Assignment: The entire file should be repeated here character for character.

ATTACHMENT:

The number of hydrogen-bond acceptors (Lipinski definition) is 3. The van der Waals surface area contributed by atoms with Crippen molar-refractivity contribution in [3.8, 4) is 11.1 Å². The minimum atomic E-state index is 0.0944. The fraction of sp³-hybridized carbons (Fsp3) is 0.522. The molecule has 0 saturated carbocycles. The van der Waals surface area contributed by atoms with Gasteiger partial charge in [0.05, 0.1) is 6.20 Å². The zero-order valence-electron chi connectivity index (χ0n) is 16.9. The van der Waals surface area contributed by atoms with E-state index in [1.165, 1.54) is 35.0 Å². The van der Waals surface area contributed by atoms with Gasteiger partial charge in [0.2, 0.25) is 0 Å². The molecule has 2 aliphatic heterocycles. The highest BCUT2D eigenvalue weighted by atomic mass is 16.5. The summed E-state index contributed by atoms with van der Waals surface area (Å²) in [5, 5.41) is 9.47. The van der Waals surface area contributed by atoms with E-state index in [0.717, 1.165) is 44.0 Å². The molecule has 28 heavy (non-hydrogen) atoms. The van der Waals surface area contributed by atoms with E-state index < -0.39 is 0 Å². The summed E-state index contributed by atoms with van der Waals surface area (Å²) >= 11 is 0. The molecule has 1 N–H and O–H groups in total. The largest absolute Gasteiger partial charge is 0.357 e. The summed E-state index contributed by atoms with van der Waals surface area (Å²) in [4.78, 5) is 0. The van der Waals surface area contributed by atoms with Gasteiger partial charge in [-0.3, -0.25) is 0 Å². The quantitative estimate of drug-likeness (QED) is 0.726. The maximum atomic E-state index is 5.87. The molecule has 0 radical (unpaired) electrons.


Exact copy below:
The number of hydrogen-bond acceptors (Lipinski definition) is 3. The van der Waals surface area contributed by atoms with Crippen molar-refractivity contribution in [3.8, 4) is 11.1 Å². The minimum atomic E-state index is 0.0944. The fraction of sp³-hybridized carbons (Fsp3) is 0.522. The molecule has 0 saturated carbocycles. The van der Waals surface area contributed by atoms with Gasteiger partial charge in [0.05, 0.1) is 6.20 Å². The zero-order valence-electron chi connectivity index (χ0n) is 16.9. The van der Waals surface area contributed by atoms with E-state index in [1.165, 1.54) is 35.0 Å². The van der Waals surface area contributed by atoms with Gasteiger partial charge in [0.2, 0.25) is 0 Å². The molecule has 2 aliphatic heterocycles. The highest BCUT2D eigenvalue weighted by atomic mass is 16.5. The summed E-state index contributed by atoms with van der Waals surface area (Å²) in [5, 5.41) is 9.47. The van der Waals surface area contributed by atoms with E-state index in [0.717, 1.165) is 44.0 Å². The molecule has 28 heavy (non-hydrogen) atoms. The van der Waals surface area contributed by atoms with E-state index < -0.39 is 0 Å². The summed E-state index contributed by atoms with van der Waals surface area (Å²) >= 11 is 0. The molecule has 1 N–H and O–H groups in total. The largest absolute Gasteiger partial charge is 0.357 e. The summed E-state index contributed by atoms with van der Waals surface area (Å²) in [4.78, 5) is 0. The van der Waals surface area contributed by atoms with Gasteiger partial charge in [-0.3, -0.25) is 0 Å². The quantitative estimate of drug-likeness (QED) is 0.726. The maximum atomic E-state index is 5.87. The molecule has 0 radical (unpaired) electrons.